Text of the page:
After putting it off for months, over the Christmas break I took the time to watch the education documentary Waiting for Superman. From media reports, I was expecting it to be a long-winded attack on our public schools, which are working pretty well for many students and have already been unfairly attacked so often that it affects the morale of our students and teachers. After watching it, though, I have concluded that the issues pointed out by the film makers are critical to improving the educational system not just for our kids, but for our country’s future. I hope that you all will find a copy and watch it.
If you are like me, you will find yourself conflicted after watching the film. On one hand, it is a call to fundamentally change how we do the business of education in this country and it makes sense. On the other hand, it worries me that some people who watch it will declare everything our schools do as wrong, and call for knee-jerk-reaction-type change that could have very bad long-term consequences for our country. It should be possible to be critical of our institutions without declaring that we should throw the baby out with the bathwater. While this film was very fair and balanced, it is certainly possible to take portions out of context and declare our schools a failure to score political points. When that is done, honest discussion goes out the window, everyone prepares for battle, and little gets accomplished.
It is difficult to summarize the film in a short column, but the main story was about several individual children who were trapped in failing schools based on where they lived with several side stories regarding the reasons for the failure and highlighting successful programs. The film makers place the responsibility on school structures and laws. Several minutes were spent on the problem of teacher tenure, and the terrible difficulty (or impossibility) of terminating a poor teacher amid all the union inspired laws and regulations. Hidden cameras showed teachers in class reading newspapers, kids shooting craps, and places where no learning was occurring. Other segments showed great teachers and a quote that stood out to me was from Goeffery Canada the founder of Harlem Children’s Zone who said something like, “watching a great teacher in the classroom is like watching an incredible athlete or talented artist” and showed what we all hope is happening in our children’s classrooms.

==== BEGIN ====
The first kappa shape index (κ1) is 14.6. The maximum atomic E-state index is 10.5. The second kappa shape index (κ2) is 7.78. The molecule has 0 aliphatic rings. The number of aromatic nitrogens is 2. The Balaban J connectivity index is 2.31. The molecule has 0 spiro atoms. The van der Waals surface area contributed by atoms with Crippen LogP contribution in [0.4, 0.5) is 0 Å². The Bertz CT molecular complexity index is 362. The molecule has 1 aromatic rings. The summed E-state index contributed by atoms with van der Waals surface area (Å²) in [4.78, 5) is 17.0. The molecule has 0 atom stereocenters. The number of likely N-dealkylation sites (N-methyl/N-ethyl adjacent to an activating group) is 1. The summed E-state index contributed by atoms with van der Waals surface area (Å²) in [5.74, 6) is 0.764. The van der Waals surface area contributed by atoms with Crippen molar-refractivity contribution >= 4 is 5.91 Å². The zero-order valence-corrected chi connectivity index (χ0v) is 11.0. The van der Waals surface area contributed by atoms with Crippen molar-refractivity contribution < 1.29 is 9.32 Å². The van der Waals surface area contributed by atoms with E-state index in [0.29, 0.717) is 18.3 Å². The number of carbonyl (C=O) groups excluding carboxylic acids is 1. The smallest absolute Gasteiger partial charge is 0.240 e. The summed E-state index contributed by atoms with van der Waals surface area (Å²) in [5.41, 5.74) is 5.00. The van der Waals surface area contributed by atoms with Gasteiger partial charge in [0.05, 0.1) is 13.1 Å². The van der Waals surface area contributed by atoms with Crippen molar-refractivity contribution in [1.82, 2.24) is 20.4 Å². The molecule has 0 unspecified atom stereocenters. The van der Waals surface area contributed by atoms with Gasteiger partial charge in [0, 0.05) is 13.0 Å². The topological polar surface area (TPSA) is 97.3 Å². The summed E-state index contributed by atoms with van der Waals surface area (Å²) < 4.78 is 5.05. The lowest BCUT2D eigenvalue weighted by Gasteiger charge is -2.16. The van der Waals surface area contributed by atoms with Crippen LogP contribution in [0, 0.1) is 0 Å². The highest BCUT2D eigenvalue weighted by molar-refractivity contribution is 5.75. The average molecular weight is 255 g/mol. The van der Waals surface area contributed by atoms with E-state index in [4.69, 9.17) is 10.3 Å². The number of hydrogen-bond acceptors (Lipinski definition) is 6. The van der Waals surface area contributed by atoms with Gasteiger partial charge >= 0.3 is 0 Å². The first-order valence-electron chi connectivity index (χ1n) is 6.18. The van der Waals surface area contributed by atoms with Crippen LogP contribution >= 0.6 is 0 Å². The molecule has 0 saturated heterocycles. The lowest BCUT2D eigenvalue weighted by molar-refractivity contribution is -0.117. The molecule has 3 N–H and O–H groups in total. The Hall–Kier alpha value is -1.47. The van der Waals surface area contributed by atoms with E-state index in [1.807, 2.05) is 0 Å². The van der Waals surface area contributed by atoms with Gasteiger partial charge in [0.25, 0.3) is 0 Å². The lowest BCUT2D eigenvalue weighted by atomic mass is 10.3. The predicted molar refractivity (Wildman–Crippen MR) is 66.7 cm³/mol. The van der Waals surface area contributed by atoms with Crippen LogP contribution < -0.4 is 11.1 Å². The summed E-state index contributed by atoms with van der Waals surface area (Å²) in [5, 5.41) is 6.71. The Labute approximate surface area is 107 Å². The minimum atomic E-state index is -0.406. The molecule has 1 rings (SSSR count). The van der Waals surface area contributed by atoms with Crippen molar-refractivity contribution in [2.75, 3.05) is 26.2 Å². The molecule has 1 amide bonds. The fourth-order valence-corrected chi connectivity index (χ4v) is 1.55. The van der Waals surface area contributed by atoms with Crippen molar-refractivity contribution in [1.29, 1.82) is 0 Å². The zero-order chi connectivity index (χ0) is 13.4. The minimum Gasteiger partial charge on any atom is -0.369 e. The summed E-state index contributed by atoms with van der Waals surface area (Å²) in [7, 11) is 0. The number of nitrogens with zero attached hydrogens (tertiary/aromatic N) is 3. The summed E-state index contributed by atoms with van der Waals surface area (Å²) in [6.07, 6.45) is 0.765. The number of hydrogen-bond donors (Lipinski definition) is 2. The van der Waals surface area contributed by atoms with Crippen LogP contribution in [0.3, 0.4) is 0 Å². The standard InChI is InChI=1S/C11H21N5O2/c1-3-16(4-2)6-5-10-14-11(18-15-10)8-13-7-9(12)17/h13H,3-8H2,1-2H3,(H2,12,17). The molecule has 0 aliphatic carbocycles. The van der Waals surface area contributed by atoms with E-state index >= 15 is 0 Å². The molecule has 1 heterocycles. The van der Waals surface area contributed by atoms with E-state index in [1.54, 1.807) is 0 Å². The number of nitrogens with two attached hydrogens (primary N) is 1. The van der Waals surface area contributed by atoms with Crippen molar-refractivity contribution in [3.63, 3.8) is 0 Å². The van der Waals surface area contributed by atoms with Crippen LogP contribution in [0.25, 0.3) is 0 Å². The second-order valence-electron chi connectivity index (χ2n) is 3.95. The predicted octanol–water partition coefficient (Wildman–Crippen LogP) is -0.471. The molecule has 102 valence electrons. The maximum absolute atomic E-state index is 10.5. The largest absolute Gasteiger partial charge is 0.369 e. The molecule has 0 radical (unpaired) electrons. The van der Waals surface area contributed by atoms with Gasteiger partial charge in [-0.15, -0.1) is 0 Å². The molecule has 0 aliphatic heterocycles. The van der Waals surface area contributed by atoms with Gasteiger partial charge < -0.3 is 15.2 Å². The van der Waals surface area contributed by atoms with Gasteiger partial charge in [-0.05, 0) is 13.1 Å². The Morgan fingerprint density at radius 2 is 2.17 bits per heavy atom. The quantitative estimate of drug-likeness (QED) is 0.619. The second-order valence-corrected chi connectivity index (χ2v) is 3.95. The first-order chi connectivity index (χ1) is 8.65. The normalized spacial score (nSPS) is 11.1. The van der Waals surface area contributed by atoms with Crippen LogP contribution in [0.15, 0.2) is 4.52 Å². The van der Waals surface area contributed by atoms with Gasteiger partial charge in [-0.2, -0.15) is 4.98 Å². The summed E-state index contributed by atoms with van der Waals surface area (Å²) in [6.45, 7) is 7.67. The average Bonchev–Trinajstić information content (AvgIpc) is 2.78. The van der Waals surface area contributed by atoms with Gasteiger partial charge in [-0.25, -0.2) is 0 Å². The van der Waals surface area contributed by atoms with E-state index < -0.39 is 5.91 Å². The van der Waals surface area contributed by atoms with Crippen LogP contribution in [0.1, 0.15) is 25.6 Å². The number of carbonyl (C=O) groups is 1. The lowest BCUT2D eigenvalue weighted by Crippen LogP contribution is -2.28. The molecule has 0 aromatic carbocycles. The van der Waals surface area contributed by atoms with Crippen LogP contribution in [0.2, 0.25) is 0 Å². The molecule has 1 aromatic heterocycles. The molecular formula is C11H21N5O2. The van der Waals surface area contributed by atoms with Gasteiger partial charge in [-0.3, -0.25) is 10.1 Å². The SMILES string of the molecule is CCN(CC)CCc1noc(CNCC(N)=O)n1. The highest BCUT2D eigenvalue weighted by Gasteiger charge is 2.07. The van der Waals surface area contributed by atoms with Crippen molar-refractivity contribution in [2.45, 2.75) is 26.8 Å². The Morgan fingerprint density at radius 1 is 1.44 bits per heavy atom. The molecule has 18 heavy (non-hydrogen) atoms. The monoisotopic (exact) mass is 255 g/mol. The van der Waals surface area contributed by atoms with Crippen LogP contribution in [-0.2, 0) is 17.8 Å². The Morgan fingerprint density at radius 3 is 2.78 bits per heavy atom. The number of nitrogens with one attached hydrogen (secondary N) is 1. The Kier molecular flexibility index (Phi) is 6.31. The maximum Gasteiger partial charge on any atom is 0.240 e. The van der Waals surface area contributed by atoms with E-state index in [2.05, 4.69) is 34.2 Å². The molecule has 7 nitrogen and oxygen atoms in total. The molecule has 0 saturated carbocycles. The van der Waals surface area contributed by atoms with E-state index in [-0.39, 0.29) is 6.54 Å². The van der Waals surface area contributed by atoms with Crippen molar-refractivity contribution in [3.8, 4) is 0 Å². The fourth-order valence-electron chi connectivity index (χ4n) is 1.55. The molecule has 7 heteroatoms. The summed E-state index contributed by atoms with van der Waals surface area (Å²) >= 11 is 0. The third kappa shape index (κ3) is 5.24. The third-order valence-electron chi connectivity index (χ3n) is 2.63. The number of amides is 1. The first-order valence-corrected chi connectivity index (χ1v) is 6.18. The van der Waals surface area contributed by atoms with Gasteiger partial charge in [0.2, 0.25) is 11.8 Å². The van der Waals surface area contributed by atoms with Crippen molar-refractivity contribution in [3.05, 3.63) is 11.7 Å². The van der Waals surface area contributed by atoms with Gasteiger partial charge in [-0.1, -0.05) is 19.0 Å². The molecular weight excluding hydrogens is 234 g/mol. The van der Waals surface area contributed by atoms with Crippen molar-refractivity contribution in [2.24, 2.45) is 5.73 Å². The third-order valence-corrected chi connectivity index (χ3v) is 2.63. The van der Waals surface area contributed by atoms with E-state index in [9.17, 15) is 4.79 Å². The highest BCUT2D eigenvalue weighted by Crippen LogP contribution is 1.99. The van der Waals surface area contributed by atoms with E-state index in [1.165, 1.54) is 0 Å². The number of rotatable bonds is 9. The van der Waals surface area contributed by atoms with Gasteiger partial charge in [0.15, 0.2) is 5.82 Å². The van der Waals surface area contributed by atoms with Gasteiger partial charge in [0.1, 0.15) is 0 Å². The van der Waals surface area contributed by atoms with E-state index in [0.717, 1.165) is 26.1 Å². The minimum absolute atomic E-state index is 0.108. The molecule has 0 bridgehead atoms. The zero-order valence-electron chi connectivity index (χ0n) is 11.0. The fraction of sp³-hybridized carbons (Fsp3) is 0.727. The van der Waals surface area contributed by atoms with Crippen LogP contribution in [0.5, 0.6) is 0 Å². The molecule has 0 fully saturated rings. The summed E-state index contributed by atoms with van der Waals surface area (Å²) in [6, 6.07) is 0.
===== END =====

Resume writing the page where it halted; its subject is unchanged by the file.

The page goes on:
One thing that troubled me is the role of student and parent motivation received very little attention. Some of the families that were trying to get into good schools were very poor, but they really wanted to secure better lives for their children. They were willing to ride the subway across the city or work three jobs for a chance to put their kids in a good school. It would be kind of easy to design a school system where all the relatively bright kids who have motivated families were gathered in the same schools, and all the more difficult children – those who may have a learning or behavior disability, or whose Dad makes meth in the kitchen, or whose Mom would rather hang out on Facebook than help with homework – are put in another school. What about those children? Do we let them fend for themselves, become the victims of their future crimes, and build more prisons to house them when they grow up? It takes no license or training to have a child. That a child has an ill-equipped parent is not the fault of the child. This is the reason we have public schools and compulsory attendance laws; society has a huge interest in educating its next generation.
In Bullitt County, we are blessed to have few of the problems portrayed in the film and plenty of great teachers and students. But, we must continue to demand and expect higher levels of performance from our schools and our students and ourselves until every single child that passes through our doors as a new kindgergartener graduates ready to be a productive member of our community.